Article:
The federal government has overstepped its Constitutional authority in the creation of the gigantic bureaucracy of departments, agencies, and regulations. A very high percentage of the federal bureaucracy and the supporting laws and regulations take from the states and the people their Constitutional rights and prerogatives.
It was not always this way, of course. The Civil War went a long way to increase the power and authority of the federal government over that which had been until then the power of the states. The chaos that followed the end of the Civil War was brought into “order” by the intervention of the federal government into what had until then always recognized as the responsibility of the states.
Some of these interventions made sense, such as the adoption of federal currency in lieu of state-sponsored currencies. Despite the clear federal authority in the establishment and regulation of a national currency, many states continued to coin their own currency. The need for a common currency, especially given the urgency of the Reconstruction period, made its establishment and supremacy an important part of the restoration of the Unite States.
The New Deal of the 1930’s further expanded federal authority, but did it exponentially. There were new agencies, departments, authorities set up; an alphabet soup of new federal power over the states and the people. The New Deal laid the foundation for many new and expensive federal programs, departments, and regulations that continued throughout the later part of the 20th century, and unprecedented expansion of federal authority, and the consequential contraction of state and local control.
Ronald Reagan once said that “when government expands, liberty contracts.” The truth of that statement is obvious when we consider how strong the federal government, and how weak the states and the people have become.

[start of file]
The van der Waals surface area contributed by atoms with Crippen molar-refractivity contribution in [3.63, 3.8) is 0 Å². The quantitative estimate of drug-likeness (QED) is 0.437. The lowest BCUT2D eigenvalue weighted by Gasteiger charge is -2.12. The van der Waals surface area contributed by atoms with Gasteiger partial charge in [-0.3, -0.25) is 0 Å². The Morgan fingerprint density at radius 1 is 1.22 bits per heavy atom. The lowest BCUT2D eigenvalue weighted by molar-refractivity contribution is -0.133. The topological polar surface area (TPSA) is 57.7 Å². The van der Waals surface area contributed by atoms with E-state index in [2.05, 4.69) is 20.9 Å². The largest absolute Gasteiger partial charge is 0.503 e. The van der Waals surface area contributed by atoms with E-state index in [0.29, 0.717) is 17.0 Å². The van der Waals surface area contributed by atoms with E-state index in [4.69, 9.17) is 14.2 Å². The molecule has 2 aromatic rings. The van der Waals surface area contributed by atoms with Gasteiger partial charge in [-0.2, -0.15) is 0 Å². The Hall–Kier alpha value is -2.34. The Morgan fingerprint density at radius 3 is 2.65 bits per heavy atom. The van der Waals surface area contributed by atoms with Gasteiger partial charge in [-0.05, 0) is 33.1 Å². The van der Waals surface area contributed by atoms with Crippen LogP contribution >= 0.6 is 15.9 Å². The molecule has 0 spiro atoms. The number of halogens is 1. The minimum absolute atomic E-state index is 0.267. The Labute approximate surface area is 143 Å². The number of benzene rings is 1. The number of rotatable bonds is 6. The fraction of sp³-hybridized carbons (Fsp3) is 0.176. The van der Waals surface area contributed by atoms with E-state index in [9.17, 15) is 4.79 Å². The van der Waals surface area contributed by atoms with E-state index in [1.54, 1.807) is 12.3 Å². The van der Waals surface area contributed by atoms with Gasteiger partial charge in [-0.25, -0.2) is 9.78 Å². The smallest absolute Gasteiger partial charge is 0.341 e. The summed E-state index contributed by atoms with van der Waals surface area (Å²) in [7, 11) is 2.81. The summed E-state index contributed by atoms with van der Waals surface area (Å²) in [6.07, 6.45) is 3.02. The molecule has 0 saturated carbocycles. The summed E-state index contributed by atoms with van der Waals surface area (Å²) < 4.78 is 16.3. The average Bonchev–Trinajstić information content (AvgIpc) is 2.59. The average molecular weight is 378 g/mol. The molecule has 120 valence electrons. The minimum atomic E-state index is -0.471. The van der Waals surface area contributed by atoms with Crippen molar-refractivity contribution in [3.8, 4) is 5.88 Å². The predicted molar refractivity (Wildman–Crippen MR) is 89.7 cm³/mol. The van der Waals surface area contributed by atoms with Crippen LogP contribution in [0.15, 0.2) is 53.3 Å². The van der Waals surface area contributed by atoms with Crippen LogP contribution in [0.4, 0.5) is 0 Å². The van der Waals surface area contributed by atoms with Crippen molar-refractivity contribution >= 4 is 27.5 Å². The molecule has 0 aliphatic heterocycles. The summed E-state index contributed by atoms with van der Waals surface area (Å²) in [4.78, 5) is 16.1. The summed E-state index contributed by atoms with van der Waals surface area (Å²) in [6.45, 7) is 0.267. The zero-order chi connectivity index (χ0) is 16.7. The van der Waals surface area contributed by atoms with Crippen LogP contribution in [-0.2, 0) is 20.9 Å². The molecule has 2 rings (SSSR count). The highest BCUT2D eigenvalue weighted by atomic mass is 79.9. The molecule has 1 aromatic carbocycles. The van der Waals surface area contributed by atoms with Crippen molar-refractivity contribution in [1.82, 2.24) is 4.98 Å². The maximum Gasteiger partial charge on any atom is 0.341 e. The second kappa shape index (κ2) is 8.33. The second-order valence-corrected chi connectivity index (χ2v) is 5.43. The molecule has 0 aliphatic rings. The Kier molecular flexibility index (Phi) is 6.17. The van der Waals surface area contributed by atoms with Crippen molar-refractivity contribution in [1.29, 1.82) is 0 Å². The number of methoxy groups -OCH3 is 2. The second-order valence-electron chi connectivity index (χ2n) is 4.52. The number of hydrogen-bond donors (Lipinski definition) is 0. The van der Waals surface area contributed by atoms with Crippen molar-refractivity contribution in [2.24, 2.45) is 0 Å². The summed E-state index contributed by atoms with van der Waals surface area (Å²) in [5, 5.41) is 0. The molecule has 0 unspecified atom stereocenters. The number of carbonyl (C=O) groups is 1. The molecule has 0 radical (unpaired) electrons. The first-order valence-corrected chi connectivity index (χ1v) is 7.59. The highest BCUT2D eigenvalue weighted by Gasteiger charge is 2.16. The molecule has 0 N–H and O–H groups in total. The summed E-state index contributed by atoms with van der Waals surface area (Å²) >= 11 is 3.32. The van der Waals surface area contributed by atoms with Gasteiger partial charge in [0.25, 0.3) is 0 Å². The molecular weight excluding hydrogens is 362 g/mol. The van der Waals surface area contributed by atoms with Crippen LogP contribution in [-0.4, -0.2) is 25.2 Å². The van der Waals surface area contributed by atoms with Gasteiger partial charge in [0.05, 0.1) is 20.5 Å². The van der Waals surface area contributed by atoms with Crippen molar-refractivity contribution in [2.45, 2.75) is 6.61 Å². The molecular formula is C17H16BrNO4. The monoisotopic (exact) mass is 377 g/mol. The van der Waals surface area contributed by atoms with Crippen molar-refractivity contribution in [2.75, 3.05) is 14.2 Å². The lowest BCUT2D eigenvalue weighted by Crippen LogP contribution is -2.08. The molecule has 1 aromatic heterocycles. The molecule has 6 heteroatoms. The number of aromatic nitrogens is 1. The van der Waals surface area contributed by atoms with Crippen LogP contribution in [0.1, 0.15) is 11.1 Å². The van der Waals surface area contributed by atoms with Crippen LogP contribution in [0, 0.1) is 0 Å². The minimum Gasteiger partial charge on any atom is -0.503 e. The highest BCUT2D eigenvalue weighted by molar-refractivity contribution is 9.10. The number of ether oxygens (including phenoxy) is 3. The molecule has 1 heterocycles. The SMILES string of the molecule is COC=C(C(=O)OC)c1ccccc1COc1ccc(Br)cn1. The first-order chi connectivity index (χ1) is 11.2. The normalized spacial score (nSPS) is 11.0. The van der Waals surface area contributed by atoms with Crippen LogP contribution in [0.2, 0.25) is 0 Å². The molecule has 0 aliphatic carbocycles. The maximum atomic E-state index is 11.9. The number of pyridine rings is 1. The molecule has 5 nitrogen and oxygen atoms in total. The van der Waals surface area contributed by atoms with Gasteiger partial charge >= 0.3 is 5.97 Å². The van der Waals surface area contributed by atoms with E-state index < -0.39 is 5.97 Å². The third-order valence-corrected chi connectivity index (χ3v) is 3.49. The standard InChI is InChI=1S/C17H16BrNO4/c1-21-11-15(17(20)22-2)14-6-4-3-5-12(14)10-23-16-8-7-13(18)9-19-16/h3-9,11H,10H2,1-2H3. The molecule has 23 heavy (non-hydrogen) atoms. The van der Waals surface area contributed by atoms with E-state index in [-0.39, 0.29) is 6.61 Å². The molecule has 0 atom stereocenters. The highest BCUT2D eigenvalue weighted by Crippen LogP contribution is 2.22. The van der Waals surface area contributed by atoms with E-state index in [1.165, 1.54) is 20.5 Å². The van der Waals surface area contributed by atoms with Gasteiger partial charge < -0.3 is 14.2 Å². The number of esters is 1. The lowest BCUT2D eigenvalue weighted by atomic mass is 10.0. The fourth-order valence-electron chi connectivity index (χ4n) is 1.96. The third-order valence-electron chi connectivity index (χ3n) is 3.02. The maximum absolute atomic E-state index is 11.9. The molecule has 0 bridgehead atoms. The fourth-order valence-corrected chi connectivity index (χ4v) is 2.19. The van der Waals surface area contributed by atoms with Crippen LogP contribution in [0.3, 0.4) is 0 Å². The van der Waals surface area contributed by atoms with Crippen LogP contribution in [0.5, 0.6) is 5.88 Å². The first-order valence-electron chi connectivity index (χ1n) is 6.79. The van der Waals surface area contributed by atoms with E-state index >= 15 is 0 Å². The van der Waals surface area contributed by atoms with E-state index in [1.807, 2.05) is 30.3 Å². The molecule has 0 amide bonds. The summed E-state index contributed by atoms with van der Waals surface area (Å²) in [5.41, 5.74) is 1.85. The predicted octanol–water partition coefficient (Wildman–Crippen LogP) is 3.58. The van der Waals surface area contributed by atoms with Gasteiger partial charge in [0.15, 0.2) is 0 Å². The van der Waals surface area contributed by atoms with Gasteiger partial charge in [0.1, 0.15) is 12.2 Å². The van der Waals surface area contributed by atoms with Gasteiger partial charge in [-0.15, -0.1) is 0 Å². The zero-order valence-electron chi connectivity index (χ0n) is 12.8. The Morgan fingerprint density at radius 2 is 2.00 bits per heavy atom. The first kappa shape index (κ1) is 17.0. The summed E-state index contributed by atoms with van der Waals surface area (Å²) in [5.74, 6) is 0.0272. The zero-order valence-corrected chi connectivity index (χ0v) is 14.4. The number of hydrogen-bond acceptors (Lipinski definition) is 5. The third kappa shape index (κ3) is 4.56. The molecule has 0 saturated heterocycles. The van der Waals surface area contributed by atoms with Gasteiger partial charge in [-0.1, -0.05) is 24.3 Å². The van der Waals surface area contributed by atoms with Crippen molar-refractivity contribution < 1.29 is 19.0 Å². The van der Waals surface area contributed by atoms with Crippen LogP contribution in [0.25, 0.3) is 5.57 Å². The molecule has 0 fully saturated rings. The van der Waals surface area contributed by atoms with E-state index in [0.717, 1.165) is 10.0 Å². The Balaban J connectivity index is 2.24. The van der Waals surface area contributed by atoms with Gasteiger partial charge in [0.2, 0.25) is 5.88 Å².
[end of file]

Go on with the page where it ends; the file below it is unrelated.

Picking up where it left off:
The Constitution, however, is quite specific on those powers granted to the federal government, and those reserved to the states, and/or to the people.
Here is Article 1, Section 8 of the US Constitution, on the specific power of the legislative branch of the federal government:
Clause 1: The Congress shall have Power To lay and collect Taxes, Duties, Imposts and Excises, to pay the Debts and provide for the common Defence and general Welfare of the United States; but all Duties, Imposts and Excises shall be uniform throughout the United States;
Clause 2: To borrow Money on the credit of the United States;
Clause 3: To regulate Commerce with foreign Nations, and among the several States, and with the Indian Tribes;
Clause 4: To establish an uniform Rule of Naturalization, and uniform Laws on the subject of Bankruptcies throughout the United States;
Clause 5: To coin Money, regulate the Value thereof, and of foreign Coin, and fix the Standard of Weights and Measures;
Clause 6: To provide for the Punishment of counterfeiting the Securities and current Coin of the United States;
Clause 7: To establish Post Offices and post Roads;
Clause 8: To promote the Progress of Science and useful Arts, by securing for limited Times to Authors and Inventors the exclusive Right to their respective Writings and Discoveries;
Clause 9: To constitute Tribunals inferior to the supreme Court;
Clause 10: To define and punish Piracies and Felonies committed on the high Seas, and Offences against the Law of Nations;
Clause 11: To declare War, grant Letters of Marque and Reprisal, and make Rules concerning Captures on Land and Water;
Clause 12: To raise and support Armies, but no Appropriation of Money to that Use shall be for a longer Term than two Years;